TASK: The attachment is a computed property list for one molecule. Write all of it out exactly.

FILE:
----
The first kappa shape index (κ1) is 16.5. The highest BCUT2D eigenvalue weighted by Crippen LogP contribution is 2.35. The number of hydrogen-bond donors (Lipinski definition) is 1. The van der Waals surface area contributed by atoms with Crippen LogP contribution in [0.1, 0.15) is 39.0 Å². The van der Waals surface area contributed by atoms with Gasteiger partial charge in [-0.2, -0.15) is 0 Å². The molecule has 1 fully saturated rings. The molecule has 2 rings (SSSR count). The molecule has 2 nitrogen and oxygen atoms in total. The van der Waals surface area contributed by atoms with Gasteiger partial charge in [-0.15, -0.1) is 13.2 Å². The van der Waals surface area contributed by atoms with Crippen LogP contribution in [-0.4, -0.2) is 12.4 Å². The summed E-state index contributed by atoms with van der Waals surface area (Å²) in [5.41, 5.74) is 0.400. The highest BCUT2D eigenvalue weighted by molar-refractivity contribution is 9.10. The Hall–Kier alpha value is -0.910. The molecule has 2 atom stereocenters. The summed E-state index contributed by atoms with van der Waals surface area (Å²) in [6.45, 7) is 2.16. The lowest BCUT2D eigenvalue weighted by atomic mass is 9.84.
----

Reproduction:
The first kappa shape index (κ1) is 16.5. The highest BCUT2D eigenvalue weighted by Crippen LogP contribution is 2.35. The number of hydrogen-bond donors (Lipinski definition) is 1. The van der Waals surface area contributed by atoms with Crippen LogP contribution in [0.1, 0.15) is 39.0 Å². The van der Waals surface area contributed by atoms with Gasteiger partial charge in [-0.2, -0.15) is 0 Å². The molecule has 1 fully saturated rings. The molecule has 2 rings (SSSR count). The molecule has 2 nitrogen and oxygen atoms in total. The van der Waals surface area contributed by atoms with Gasteiger partial charge in [-0.15, -0.1) is 13.2 Å². The van der Waals surface area contributed by atoms with Crippen LogP contribution in [-0.4, -0.2) is 12.4 Å². The summed E-state index contributed by atoms with van der Waals surface area (Å²) in [5.41, 5.74) is 0.400. The highest BCUT2D eigenvalue weighted by molar-refractivity contribution is 9.10. The Hall–Kier alpha value is -0.910. The molecule has 2 atom stereocenters. The summed E-state index contributed by atoms with van der Waals surface area (Å²) in [6.45, 7) is 2.16. The lowest BCUT2D eigenvalue weighted by atomic mass is 9.84.